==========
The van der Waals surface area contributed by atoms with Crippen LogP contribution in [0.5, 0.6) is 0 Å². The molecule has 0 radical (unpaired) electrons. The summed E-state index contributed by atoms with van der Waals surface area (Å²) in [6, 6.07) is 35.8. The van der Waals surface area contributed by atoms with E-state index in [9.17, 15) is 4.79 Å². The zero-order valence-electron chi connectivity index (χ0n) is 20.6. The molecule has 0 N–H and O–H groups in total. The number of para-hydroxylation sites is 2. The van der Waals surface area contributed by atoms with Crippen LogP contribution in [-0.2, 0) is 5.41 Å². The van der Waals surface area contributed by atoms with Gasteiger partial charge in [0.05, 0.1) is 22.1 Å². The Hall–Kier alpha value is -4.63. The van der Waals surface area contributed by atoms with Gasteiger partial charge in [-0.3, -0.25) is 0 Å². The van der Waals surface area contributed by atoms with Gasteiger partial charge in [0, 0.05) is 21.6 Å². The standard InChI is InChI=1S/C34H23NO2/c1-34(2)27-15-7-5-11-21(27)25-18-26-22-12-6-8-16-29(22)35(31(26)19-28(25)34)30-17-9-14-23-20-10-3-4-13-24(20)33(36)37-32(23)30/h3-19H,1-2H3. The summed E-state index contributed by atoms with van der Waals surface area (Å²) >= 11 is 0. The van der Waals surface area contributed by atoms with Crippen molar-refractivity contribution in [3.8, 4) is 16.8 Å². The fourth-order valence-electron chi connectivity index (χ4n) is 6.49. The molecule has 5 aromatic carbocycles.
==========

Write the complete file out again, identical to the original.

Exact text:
The van der Waals surface area contributed by atoms with Crippen LogP contribution in [0.5, 0.6) is 0 Å². The molecule has 0 radical (unpaired) electrons. The summed E-state index contributed by atoms with van der Waals surface area (Å²) in [6, 6.07) is 35.8. The van der Waals surface area contributed by atoms with E-state index in [9.17, 15) is 4.79 Å². The zero-order valence-electron chi connectivity index (χ0n) is 20.6. The molecule has 0 N–H and O–H groups in total. The number of para-hydroxylation sites is 2. The van der Waals surface area contributed by atoms with Crippen LogP contribution in [-0.2, 0) is 5.41 Å². The van der Waals surface area contributed by atoms with Gasteiger partial charge in [0.05, 0.1) is 22.1 Å². The Hall–Kier alpha value is -4.63. The van der Waals surface area contributed by atoms with Gasteiger partial charge in [-0.3, -0.25) is 0 Å². The van der Waals surface area contributed by atoms with Gasteiger partial charge in [0, 0.05) is 21.6 Å². The standard InChI is InChI=1S/C34H23NO2/c1-34(2)27-15-7-5-11-21(27)25-18-26-22-12-6-8-16-29(22)35(31(26)19-28(25)34)30-17-9-14-23-20-10-3-4-13-24(20)33(36)37-32(23)30/h3-19H,1-2H3. The summed E-state index contributed by atoms with van der Waals surface area (Å²) >= 11 is 0. The van der Waals surface area contributed by atoms with Crippen molar-refractivity contribution in [3.8, 4) is 16.8 Å². The fourth-order valence-electron chi connectivity index (χ4n) is 6.49. The molecule has 5 aromatic carbocycles.